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As a classically trained English actor of stage and film, Alan Rickman was the kind of actor that, when he passed by, other actors would say “Oh my god! It’s Alan Rickman!!!” Not only did he single-handedly define what a Christmas villain should be, he went on to play an iconic, magical, tragic hero and even (one of my favorites) the voice of god herself. This is just a small sliver of a brilliant career that was tragically cut short by cancer on January 14th, 2016. He was 69 years old.


Harper Lee

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Some people spend decades taking roles, writing lists, singing songs, and doing whatever they can to be noticed before their big break. Harper Lee wrote a book. One book. It just so happened to literally beone of the best works of fiction ever written. To this day, To Kill A Mockingbird is considered a gold standard of quality fiction. A year after its release, Harper’s book won the Pulitzer Prize for Fiction and was voted “Best Novel of the Century” in a poll by the library journal. The original first manuscript of To Kill A Mockingbird was found and released under its original name “Go Set A Watchman” in July 2015, less than a year before Harper Lee died on February 19th, 2016 at 89 years old.


Muhammud Ali

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A dominating athlete of strong mind, strong body, and very strong personality, there were very few people who could stand up to Muhammad Ali. His nickname was “The Greatest” and he lived up to it as the only three-time lineal heavyweight champion in boxing history. As a disciple of Malcolm X, Ali craved the spotlight and the opportunity to speak his mind, lending a voice to the repressed and disenfranchised regarding issues of racism and opposition to the Vietnam War. His struggle with the latter led him to be a universal icon for the larger counterculture generation. After a long battle with Parkinson’s Syndrome, Muhammud Ali died on June 3rd, 2016 at 74 years old.


George Gaynes


George Gaynes was an accomplished World War II veteran who made the transition to Broadway Theater after helping win the war. He enjoyed great success in multiple stage shows before entering film and television in the early 1960s. The ensuing career saw him in over thirty movies and fifty television shows in various capacities. Most recognizable was his comedic turn in the Police Academy movies as the eccentric Commandant Lassard and his reoccurring television role as father figure Henry Warnimont to the popular 80’s icon Punky Brewster. After a long and fruitful career, George Gaynes died on February 15th, 2016 at 98 years old.


Carrie Fisher

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Carrie Fisher stood up (and gave total shade) to an imposing, mystical, relentless, space-samurai who was clad entirely in black, wielded telekinesis, and a laser-sword. Maybe that was her iconic Princess Leia character, but that’s exactly the sort of person she was in reality as well. Princess Leia is considered an early example of a strong female role model, but in real life she was even more badass. Not only was she a lifelong champion for mental illness awareness (while fighting her own Bi-Polar disorder,) but she openly gave absolutely zero f*#@ what anyone thought about anything she said or did (including her affair with Harrison Ford!) Despite that, she remains everyone’s beloved space-princess all the same. Carrie just barely made this list, as she became one with the force on December 27th, 2016 not long after her 60th birthday.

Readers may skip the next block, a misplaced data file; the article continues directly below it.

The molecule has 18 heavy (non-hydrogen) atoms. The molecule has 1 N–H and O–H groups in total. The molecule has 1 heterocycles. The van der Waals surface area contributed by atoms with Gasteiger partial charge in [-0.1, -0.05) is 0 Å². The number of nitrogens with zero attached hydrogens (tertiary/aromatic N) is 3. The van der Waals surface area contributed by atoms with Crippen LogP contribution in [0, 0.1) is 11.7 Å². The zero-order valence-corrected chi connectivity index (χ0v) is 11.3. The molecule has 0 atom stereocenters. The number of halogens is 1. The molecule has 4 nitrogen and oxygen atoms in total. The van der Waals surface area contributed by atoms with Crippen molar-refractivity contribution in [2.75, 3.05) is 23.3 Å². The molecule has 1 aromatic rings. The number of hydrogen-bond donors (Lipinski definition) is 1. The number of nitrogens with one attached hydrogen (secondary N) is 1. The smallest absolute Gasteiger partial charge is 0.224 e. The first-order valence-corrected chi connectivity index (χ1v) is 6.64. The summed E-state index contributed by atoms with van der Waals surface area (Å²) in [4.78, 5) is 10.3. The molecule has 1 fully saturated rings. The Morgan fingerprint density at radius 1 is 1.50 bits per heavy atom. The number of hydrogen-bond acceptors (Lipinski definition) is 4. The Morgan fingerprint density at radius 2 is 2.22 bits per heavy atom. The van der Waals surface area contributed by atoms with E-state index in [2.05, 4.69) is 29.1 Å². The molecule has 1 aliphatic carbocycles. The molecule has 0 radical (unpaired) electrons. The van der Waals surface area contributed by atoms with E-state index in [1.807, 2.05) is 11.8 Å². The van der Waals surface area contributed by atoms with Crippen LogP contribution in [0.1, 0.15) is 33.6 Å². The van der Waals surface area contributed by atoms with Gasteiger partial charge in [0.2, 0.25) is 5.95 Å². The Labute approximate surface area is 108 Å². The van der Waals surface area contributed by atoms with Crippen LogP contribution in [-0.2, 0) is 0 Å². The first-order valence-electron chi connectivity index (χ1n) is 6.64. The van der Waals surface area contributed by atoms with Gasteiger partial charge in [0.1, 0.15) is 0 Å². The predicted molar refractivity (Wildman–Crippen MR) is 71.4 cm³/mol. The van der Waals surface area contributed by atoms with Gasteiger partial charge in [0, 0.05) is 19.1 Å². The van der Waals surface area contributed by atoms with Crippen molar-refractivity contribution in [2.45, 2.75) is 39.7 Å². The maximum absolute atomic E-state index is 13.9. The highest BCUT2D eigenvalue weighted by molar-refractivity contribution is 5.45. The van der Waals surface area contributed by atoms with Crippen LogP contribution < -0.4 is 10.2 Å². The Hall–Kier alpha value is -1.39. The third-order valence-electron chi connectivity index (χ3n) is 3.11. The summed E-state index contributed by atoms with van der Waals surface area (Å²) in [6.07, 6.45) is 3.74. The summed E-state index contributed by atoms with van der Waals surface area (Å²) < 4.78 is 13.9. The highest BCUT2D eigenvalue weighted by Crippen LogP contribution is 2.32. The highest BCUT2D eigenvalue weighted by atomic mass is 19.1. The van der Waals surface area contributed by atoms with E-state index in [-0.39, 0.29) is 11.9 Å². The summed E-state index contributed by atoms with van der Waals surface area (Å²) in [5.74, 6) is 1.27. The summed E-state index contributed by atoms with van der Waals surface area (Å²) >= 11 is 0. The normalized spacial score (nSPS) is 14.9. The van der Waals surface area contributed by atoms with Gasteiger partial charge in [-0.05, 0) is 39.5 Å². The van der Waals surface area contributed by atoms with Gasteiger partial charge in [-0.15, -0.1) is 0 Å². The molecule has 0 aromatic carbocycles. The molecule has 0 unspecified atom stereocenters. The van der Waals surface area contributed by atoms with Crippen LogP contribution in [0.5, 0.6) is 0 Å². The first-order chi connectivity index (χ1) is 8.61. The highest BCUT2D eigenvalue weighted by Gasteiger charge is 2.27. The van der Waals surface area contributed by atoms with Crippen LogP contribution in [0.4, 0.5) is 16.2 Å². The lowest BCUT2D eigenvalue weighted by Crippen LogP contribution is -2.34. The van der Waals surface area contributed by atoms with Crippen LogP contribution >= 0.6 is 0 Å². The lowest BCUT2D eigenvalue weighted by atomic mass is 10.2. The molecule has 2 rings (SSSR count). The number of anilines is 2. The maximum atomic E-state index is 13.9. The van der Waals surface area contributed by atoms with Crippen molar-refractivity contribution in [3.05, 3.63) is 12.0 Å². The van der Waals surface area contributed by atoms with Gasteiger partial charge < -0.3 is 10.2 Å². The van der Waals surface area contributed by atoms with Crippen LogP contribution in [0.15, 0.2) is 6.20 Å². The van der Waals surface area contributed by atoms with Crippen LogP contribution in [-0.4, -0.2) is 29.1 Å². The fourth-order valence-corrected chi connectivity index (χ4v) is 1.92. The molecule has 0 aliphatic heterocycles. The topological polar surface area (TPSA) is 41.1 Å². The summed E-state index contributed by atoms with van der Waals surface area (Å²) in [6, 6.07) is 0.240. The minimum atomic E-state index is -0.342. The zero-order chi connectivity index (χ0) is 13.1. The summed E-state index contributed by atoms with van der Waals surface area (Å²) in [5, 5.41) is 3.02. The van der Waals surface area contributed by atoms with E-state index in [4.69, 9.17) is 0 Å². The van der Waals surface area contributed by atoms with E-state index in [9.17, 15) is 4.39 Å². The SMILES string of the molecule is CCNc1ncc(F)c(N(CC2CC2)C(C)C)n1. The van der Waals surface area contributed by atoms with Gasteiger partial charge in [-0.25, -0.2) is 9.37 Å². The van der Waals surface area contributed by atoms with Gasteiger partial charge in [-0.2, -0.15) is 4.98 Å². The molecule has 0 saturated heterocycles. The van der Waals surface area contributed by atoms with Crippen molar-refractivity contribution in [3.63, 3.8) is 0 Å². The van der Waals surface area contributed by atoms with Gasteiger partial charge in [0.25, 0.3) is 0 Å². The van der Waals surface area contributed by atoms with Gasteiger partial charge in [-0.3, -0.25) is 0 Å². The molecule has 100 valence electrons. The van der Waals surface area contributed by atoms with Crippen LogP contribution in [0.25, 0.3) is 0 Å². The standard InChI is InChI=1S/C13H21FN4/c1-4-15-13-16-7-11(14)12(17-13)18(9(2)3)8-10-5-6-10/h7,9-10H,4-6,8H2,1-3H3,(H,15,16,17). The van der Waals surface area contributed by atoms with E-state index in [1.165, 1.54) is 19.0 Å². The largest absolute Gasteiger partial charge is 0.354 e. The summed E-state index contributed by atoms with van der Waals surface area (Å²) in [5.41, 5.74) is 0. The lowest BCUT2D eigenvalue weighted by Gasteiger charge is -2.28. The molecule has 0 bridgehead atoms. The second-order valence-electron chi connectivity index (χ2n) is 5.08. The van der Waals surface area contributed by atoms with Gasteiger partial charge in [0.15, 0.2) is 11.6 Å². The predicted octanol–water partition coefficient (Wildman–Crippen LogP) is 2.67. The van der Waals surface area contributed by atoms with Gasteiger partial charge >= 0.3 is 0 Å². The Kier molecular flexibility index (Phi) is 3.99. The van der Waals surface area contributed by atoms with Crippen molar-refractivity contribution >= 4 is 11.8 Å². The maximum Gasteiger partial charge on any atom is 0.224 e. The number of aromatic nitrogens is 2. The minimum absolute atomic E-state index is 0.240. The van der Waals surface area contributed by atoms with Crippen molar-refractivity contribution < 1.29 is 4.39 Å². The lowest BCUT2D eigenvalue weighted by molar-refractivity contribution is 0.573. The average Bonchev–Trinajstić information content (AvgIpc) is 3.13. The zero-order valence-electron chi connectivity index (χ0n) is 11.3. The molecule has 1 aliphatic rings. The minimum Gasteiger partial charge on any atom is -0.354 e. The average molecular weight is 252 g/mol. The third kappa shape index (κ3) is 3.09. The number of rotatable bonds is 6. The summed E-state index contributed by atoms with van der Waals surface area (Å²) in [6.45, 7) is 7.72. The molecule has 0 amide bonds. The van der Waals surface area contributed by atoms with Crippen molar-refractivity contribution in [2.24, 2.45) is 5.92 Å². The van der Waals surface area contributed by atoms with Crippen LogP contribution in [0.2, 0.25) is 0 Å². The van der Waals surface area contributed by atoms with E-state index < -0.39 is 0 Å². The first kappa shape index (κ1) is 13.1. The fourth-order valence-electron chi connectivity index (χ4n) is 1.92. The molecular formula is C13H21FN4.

Debbie Reynolds

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Well. This is just heartbreaking (no pre-pun intended.) Debbie Reynolds was the mother of aforementioned space-princess Carrie Fisher. And like something out of a movie, exactly one day after Carrie died, Debbie followed. As a lifelong performer, Debbie Reynolds’ career spanned four decades with her breakout film role in the excellent “Singin’ In the Rain.” She was also a Grammy-nominated musician, a Tony-nominated stage actress, and spent over fifty years helping to raise awareness for mental illness. Debbie never retired; her final performances include a documentary with Carrie filmed in 2016. She was 84 years old when she left to join her daughter on December 28th, 2016.


David Bowie

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The man who fell to earth and became the goblin king. Ziggy Stardust used his musical magic to spellbind Europe and the United States alike for over five decades. He is one of the best-selling artists of all time with record sales topping an estimated 140 million. Along the way, he was recognized with two Grammy awards and appeared in at least 23 films including (perhaps) his best-known role as Jareth in Labyrinth (you remind me of the babe…) David Bowie’s greatest legacy may have been his utter fearlessness. In his music and his life in general, he was unafraid to go against trends and expectations and blaze a different path. His final album was released on his 69th birthday, January 8th, 2016. Two days later David returned to the stars (seemingly) for good.